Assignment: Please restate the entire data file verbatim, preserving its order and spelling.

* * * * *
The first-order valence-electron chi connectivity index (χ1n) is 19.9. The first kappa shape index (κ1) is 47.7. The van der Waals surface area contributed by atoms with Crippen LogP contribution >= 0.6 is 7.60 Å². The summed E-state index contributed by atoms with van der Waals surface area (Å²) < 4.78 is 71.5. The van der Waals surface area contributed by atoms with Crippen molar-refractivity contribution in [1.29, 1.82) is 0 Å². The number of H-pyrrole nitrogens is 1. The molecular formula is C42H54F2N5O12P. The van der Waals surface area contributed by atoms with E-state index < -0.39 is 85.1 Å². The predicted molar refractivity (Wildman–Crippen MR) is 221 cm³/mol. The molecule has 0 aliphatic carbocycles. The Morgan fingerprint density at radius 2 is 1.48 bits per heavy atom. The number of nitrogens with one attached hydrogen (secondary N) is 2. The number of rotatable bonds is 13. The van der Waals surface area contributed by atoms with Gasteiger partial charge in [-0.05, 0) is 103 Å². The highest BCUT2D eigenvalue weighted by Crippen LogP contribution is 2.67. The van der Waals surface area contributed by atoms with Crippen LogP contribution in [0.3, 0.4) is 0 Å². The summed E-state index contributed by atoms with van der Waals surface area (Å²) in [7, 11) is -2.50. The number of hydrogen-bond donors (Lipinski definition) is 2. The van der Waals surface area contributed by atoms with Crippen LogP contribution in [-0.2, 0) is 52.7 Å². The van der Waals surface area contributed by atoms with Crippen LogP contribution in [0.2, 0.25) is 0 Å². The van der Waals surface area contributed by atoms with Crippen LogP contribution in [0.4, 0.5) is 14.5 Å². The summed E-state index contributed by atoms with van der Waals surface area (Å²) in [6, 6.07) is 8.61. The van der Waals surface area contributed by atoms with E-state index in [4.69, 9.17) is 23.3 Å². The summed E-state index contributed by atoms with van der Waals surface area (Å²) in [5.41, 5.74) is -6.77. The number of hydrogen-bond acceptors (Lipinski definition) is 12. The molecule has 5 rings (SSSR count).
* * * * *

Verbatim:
The first-order valence-electron chi connectivity index (χ1n) is 19.9. The first kappa shape index (κ1) is 47.7. The van der Waals surface area contributed by atoms with Crippen LogP contribution >= 0.6 is 7.60 Å². The summed E-state index contributed by atoms with van der Waals surface area (Å²) < 4.78 is 71.5. The van der Waals surface area contributed by atoms with Crippen molar-refractivity contribution in [1.29, 1.82) is 0 Å². The number of H-pyrrole nitrogens is 1. The molecular formula is C42H54F2N5O12P. The van der Waals surface area contributed by atoms with E-state index < -0.39 is 85.1 Å². The predicted molar refractivity (Wildman–Crippen MR) is 221 cm³/mol. The molecule has 0 aliphatic carbocycles. The Morgan fingerprint density at radius 2 is 1.48 bits per heavy atom. The number of nitrogens with one attached hydrogen (secondary N) is 2. The number of rotatable bonds is 13. The van der Waals surface area contributed by atoms with Gasteiger partial charge in [-0.05, 0) is 103 Å². The highest BCUT2D eigenvalue weighted by Crippen LogP contribution is 2.67. The van der Waals surface area contributed by atoms with Crippen LogP contribution in [0.3, 0.4) is 0 Å². The summed E-state index contributed by atoms with van der Waals surface area (Å²) in [7, 11) is -2.50. The number of hydrogen-bond donors (Lipinski definition) is 2. The van der Waals surface area contributed by atoms with Crippen LogP contribution in [-0.2, 0) is 52.7 Å². The van der Waals surface area contributed by atoms with Crippen LogP contribution in [0.2, 0.25) is 0 Å². The van der Waals surface area contributed by atoms with Crippen LogP contribution in [0.4, 0.5) is 14.5 Å². The summed E-state index contributed by atoms with van der Waals surface area (Å²) in [6, 6.07) is 8.61. The van der Waals surface area contributed by atoms with E-state index in [4.69, 9.17) is 23.3 Å². The summed E-state index contributed by atoms with van der Waals surface area (Å²) in [5.41, 5.74) is -6.77. The number of hydrogen-bond acceptors (Lipinski definition) is 12. The molecule has 5 rings (SSSR count).